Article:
Fun Factor – Part 2


I really should control myself when it comes down to writing blogs. It’s something to read a nice blog every now and then, but having someone spam out a blog almost in a daily basis can get annoying. I mean, this writing is already a part 2 to what i already wrote just a bit over a year ago! Actually, these blogs aren’t that much related, apart from being about sim racing hardware, but I just couldn’t come up with a better name for this one.

Anyways, about a year ago I made the decision that a direct drive wheel is something that I need. Not want, but need. Ok, maybe I just wanted to get one, a lot! Which, in case you, the reader, are a like minded individual that takes sim racing a bit more seriously than the next guy, will fully understand. At the time of my decision, the market was really nicely coming alive with different options for a direct drive wheels. After some studying, I decided to order the wheel from a Spanish producer, EC Sim Hardware. Now, if you are familiar with the “Direct Drive wheel scene”, you might ask why not go for an Open Sim Wheel project. Well, first and most important bit was for me the fact that I have no knowledge whatsoever of, what for example, an Mmos, API or other mysterious abbreviations. I do have a fairly technical background from work and I usually at least try to understand how stuff works, but for this project, I wanted someone else to do that work for me. My second reason is a bit more ideological. I really want our great hobby to grow into something bigger, which in my opinion, is completely doable, but it is down to us to make it happen. One step in that project is to buy products from the rather niche companies that produce them. And thirdly, even though I have happily discovered, the components of the wheel appear to be indestructible, in case something goes wrong, there is always warranty and product support.

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So, even though there has been numerous reviews and comparisons of different Direct Drive wheels which you can find from Youtube and iRacing forums, I’ll try to come up with something which hopefully shed some light why a steering wheel system with 10 times the pricetag of a wheel you can get from the local supermarket is worth it. First of all, the accuracy of the the wheel is like no other. I’ve had a few non-DD wheels before and thought that the accuracy, especially in the higher range products was good enough, but no, I was wrong. I would also make the bold claim that some input lag was removed as well, but I haven’t done any measurements whatsoever to verify this. Either way, I can be fairly sure that it’s not the steering system which could be causing any input lag. Second, and at some cases even bigger feature of the wheel is the force feedback. It is just amazing. I have never been a fan of any of the heavier GT cars, but after getting this wheel, I was happily downgrading my licence in GT races, just because the cars were suddenly alive and fun to drive! The feel of the wheel is so different than with anything before. I have never been able to feel the limit from the steering wheel. Sure, I have been able to sense it from other cues, like how the car rotates, how does it react to my inputs and how do the tires sound like. But now, with this wheel, when I’m turning into a corner, I can immediately sense what is happening, and when the front tires are at their optimum angle.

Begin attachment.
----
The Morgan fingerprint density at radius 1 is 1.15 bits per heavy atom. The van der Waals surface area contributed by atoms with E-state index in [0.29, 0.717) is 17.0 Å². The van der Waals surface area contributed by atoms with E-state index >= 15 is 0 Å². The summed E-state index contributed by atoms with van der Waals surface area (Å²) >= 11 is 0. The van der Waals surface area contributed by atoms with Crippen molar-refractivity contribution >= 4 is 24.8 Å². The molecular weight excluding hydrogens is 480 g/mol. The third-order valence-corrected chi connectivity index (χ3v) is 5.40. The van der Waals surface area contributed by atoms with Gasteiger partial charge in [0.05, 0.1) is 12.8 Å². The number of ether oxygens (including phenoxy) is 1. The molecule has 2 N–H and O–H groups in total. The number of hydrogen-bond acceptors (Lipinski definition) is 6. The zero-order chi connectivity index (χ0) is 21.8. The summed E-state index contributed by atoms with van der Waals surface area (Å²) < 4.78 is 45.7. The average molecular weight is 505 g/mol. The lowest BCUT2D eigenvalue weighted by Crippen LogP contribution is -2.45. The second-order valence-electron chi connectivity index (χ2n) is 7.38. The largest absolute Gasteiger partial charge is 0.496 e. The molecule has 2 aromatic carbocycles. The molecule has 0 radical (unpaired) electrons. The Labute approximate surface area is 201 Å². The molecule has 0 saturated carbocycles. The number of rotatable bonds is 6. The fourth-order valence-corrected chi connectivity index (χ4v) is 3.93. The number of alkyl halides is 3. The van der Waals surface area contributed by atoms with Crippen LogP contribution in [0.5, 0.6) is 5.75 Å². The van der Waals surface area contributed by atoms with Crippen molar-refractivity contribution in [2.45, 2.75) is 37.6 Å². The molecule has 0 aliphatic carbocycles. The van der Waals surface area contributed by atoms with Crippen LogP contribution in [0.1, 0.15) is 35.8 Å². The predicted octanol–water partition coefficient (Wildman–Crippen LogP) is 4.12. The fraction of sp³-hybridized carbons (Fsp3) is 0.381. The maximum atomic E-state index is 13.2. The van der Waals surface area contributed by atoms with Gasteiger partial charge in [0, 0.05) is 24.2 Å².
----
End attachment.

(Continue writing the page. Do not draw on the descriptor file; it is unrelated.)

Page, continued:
It’s actually quite counter-intuitive in a way. You really want the sharpest force feedback you can get, and then while you drive, you get close to the optimal slip angle, and suddenly the wheel starts to feel like the forces are damped, and things suddenly become a bit unresponsive.. Almost like there is something wrong. But no, instead, things couldn’t be more right! Due to some fairly complex physics about slip angle and self aligning torque, that is exactly what is supposed to happen! And the wheel is reproducing that effect without any additional effects, but just the information that is coming from iRacing. To me, that’s quite awesome, and definitely something I wasn’t expecting ever see with a product that is openly available for consumers!

The last bit what impressed me with the wheel was how easy the assembly was. All the necessary cables were there, and even though I needed to plug in more than the power cord and USB cable, the whole wheel was really just plug&play. I installed the EC Sim drivers and after quickly going through the settings, I was ready to drive. For whatever reason as my first combination, I selected VIR with Skip Barber. On my first lap, taking the South Bend corner in a nice, 4 wheel drift without really putting much effort in it was something that I will remember a long time. Second lap, doing exactly the same while maintaining the effort level near zero, was something fully convinced me that I had invested my money the right way; driving was again one large step more fun, rewarding and entertaining than it was before!


2 thoughts on “Fun Factor – Part 2”

  1. Beano says:

    Well done Martti, a good read and will definitely be food for thought for the other aliens and fast drivers out there.

    A very good reflection on my own experience as well, mine just happens a lot slower than yours 🙂 Enjoy it bud, hope it brings you years of fun.


    • Mara says:


      Glad to see that a guy like you, who probably knows more about direct drive wheels than is healthy enjoyed my article/blog/random jibber jabber!

      Beers on me next time you visit Finlandia!


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